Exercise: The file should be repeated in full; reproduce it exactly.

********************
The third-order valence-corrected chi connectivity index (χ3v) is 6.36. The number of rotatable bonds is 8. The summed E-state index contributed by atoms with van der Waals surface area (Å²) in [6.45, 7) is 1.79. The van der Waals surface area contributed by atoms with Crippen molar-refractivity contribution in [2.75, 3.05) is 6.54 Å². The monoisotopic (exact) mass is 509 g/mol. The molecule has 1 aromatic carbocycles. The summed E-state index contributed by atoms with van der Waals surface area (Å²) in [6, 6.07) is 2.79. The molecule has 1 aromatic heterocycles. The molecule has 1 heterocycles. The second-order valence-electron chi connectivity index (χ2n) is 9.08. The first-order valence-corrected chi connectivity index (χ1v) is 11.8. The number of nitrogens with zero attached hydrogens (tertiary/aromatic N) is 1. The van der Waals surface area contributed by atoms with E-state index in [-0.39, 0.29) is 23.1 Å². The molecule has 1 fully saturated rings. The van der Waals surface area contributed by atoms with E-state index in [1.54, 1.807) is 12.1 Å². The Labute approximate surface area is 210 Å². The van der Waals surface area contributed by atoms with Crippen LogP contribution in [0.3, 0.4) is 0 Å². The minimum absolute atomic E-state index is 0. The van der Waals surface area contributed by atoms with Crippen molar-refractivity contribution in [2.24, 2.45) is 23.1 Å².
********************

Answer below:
The third-order valence-corrected chi connectivity index (χ3v) is 6.36. The number of rotatable bonds is 8. The summed E-state index contributed by atoms with van der Waals surface area (Å²) in [6.45, 7) is 1.79. The van der Waals surface area contributed by atoms with Crippen molar-refractivity contribution in [2.75, 3.05) is 6.54 Å². The monoisotopic (exact) mass is 509 g/mol. The molecule has 1 aromatic carbocycles. The summed E-state index contributed by atoms with van der Waals surface area (Å²) in [6, 6.07) is 2.79. The molecule has 1 aromatic heterocycles. The molecule has 1 heterocycles. The second-order valence-electron chi connectivity index (χ2n) is 9.08. The first-order valence-corrected chi connectivity index (χ1v) is 11.8. The number of nitrogens with zero attached hydrogens (tertiary/aromatic N) is 1. The van der Waals surface area contributed by atoms with E-state index in [-0.39, 0.29) is 23.1 Å². The molecule has 1 fully saturated rings. The van der Waals surface area contributed by atoms with E-state index in [1.54, 1.807) is 12.1 Å². The Labute approximate surface area is 210 Å². The van der Waals surface area contributed by atoms with Crippen LogP contribution in [0.3, 0.4) is 0 Å². The minimum absolute atomic E-state index is 0. The van der Waals surface area contributed by atoms with Crippen molar-refractivity contribution in [2.24, 2.45) is 23.1 Å².